Delta says it won't pay for U.S. tariffs on Bombardier

UK business minister to make statement on Bombardier after 1130 GMT

"We will not pay those tariffs", said Delta chief executive Ed Bastian, who sharply criticized preliminary penalties announced by President Donald Trump's administration on Canadian aerospace manufacturer Bombardier. "We will not pay tariffs that are being discussed and debated".

Delta is Bombardier's biggest C Series customer and its order was considered key in cementing the market viability for Bombardier's flagship passenger plane. The deal sparked allegations by Boeing that the plane maker had sold the C Series to Delta at "absurdly low prices".

The US Commerce Department has proposed heavy duties on Bombardier's new CSeries jetliners following a Boeing complaint that the order was significantly underpriced due to more than $3 billion in subsidies from Ottawa and the Quebec government.

Early next year the International Trade Commission, a quasi-judicial body of the USA government, will determine if harm was done to Boeing by the deal.

Boeing will have to prove that it was harmed by the C Series sale to Delta for the ITC to rule in its favour.

Britain hopes a provisional US ruling imposing tariffs on Canadian aerospace manufacturer Bombardier BBDb.TO will not be politically influenced when new evidence is considered, UK Business Secretary Greg Clark said on Tuesday.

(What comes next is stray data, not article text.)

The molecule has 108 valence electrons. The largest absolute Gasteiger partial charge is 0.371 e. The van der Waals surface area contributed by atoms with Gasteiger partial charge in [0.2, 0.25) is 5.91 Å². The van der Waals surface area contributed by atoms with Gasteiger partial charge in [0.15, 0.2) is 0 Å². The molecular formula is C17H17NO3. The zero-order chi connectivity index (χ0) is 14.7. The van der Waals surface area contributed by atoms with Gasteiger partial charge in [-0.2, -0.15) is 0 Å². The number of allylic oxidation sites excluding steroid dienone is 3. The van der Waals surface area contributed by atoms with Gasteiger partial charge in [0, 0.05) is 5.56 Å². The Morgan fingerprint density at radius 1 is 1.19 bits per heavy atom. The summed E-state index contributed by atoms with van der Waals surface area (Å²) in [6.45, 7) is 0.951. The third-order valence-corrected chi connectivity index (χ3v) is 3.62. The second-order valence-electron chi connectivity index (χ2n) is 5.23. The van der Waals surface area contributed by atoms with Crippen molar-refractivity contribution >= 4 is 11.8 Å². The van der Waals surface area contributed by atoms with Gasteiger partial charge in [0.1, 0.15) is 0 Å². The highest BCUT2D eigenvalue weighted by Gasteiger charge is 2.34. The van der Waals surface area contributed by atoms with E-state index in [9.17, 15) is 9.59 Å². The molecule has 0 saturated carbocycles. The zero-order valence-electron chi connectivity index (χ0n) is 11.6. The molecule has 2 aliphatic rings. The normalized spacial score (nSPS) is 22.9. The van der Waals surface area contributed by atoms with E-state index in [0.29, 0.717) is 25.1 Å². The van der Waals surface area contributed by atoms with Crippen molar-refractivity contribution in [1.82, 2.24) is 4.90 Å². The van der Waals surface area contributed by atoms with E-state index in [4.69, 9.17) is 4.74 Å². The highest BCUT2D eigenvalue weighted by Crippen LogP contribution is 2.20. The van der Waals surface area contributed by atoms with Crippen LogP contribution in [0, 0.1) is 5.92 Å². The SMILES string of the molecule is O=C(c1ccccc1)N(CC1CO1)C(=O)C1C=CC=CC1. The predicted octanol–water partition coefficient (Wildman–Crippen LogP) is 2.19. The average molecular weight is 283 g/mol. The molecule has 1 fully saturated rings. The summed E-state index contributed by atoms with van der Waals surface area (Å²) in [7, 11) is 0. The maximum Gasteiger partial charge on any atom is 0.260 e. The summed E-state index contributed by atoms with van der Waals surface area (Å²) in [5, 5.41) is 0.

"As you look through this and try to see how exactly a harm case is going to be developed, particularly to justify the type of tariffs that are being contemplated, to us it's unrealistic, a bit nonsensical".

He added Britain would discuss the ruling with the United States, Canada and the two companies in the coming days.

"Separate discussions with Boeing related to the interim purchase of Super Hornet aircraft remain suspended".

Bombardier is the largest manufacturing employer in Northern Ireland, and the decision to impose duties on the planes has put 4,200 jobs at risk.

Bastian noted that the tariffs at this point were preliminary and said the airline planned to make its case to United States officials.

Bombardier's aerospace division employs 28,500 worldwide.

Trudeau's office said the prime minister would "explore all options moving forward" during his talks with Trump.

"It is very hard for Boeing or any USA manufacturer to claim harm with a product that we purchased that they did not offer and they don't produce", Mr. Bastian said.

The carrier said the airline is exploring alternatives but declined to give any details.

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